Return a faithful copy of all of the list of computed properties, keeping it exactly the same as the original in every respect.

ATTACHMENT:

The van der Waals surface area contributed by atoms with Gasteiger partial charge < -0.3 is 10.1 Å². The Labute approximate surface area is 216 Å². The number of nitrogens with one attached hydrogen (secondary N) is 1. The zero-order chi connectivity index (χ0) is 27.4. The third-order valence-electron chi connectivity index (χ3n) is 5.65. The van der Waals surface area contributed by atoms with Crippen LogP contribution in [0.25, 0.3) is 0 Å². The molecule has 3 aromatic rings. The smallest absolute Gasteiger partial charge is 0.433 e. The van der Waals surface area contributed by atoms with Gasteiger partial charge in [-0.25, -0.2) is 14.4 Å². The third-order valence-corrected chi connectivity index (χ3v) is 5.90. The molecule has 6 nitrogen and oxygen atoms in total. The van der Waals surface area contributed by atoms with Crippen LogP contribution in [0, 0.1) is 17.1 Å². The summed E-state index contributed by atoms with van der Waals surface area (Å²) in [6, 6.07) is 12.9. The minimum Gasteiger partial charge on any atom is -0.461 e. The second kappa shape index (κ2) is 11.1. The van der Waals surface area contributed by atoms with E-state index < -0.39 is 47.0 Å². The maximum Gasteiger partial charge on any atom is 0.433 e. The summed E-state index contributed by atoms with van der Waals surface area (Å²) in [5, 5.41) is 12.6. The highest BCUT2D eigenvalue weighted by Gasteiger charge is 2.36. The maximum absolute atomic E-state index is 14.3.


The van der Waals surface area contributed by atoms with Gasteiger partial charge < -0.3 is 10.1 Å². The Labute approximate surface area is 216 Å². The number of nitrogens with one attached hydrogen (secondary N) is 1. The zero-order chi connectivity index (χ0) is 27.4. The third-order valence-electron chi connectivity index (χ3n) is 5.65. The van der Waals surface area contributed by atoms with Crippen LogP contribution in [0.25, 0.3) is 0 Å². The molecule has 3 aromatic rings. The smallest absolute Gasteiger partial charge is 0.433 e. The van der Waals surface area contributed by atoms with Gasteiger partial charge in [-0.25, -0.2) is 14.4 Å². The third-order valence-corrected chi connectivity index (χ3v) is 5.90. The molecule has 6 nitrogen and oxygen atoms in total. The van der Waals surface area contributed by atoms with Crippen LogP contribution in [0, 0.1) is 17.1 Å². The summed E-state index contributed by atoms with van der Waals surface area (Å²) in [6, 6.07) is 12.9. The minimum Gasteiger partial charge on any atom is -0.461 e. The second kappa shape index (κ2) is 11.1. The van der Waals surface area contributed by atoms with E-state index < -0.39 is 47.0 Å². The maximum Gasteiger partial charge on any atom is 0.433 e. The summed E-state index contributed by atoms with van der Waals surface area (Å²) in [5, 5.41) is 12.6. The highest BCUT2D eigenvalue weighted by Gasteiger charge is 2.36. The maximum absolute atomic E-state index is 14.3.